This paper explores the costs and benefits of compensating those UK SMEs who have experienced substantial revenue loss as a result of the current closure of their business activities. It finds that the benefits very substantially exceed the costs, by a ratio of 5:1 (every £1 of government spending to save small business has a payback of £5). It also argues that this relief can be provided extremely rapidly – within days – through a quick-dispersing loan, 100% or near-100% guaranteed by government and routed through bank and non-bank lenders, and with the available loan amount calculated from the revenue loss of the firm (so avoiding fraud) and subsequent conversion to a grant based on restoring that proportion of value-added needed to maintain the firm and prevent insolvency. This mechanism can be offered to SMEs of all sizes and also all ownership structures (corporates, single director companies with no employees, non-profits and mutuals, partnerships etc.) and could even be extended to larger firms. This argument is supported by a simple circular flow of income analysis, from which we estimate that the resulting economic shock could easily be around one-quarter of GDP as long as the lock down continues, with a resulting reduction of productive capacity through SME failure of around 5% of GDP. This reduced productive capacity, with an estimated consequent cumulative output loss of 15% of GDP, can be prevented through a loan program for SMEs at a net fiscal cost (in addition to those already taken) of only 2.9% of GDP.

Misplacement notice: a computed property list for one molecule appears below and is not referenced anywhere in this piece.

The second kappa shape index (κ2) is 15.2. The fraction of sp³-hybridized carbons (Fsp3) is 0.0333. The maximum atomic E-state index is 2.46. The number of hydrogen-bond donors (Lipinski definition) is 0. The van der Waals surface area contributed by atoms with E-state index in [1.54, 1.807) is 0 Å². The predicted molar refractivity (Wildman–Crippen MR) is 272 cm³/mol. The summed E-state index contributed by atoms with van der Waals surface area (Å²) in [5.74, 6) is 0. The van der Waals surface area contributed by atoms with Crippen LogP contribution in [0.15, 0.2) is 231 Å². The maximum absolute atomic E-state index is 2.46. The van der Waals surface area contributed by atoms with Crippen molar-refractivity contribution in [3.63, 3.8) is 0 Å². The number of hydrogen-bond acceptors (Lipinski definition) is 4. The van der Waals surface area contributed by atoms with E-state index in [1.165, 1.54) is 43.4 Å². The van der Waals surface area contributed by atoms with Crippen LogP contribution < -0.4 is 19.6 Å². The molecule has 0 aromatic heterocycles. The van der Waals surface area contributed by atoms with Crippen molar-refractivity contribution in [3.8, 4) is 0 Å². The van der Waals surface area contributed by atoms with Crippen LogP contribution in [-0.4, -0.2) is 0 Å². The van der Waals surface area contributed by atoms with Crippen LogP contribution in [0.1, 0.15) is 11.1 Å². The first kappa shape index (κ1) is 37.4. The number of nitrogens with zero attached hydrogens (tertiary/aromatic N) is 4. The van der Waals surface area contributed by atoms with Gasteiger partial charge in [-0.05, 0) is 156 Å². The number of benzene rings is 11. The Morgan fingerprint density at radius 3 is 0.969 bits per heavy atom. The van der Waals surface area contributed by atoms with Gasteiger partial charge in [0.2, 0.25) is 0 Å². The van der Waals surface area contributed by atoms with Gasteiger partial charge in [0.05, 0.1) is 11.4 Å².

Keywords: Coronavirus, Covid-19, Disaster Risk, Financial Crises, Fiscal policy, Insurance, Monetary policy, Pandemic risk, Systemic Risk
JEL numbers: E62, E65, G01, G22, H50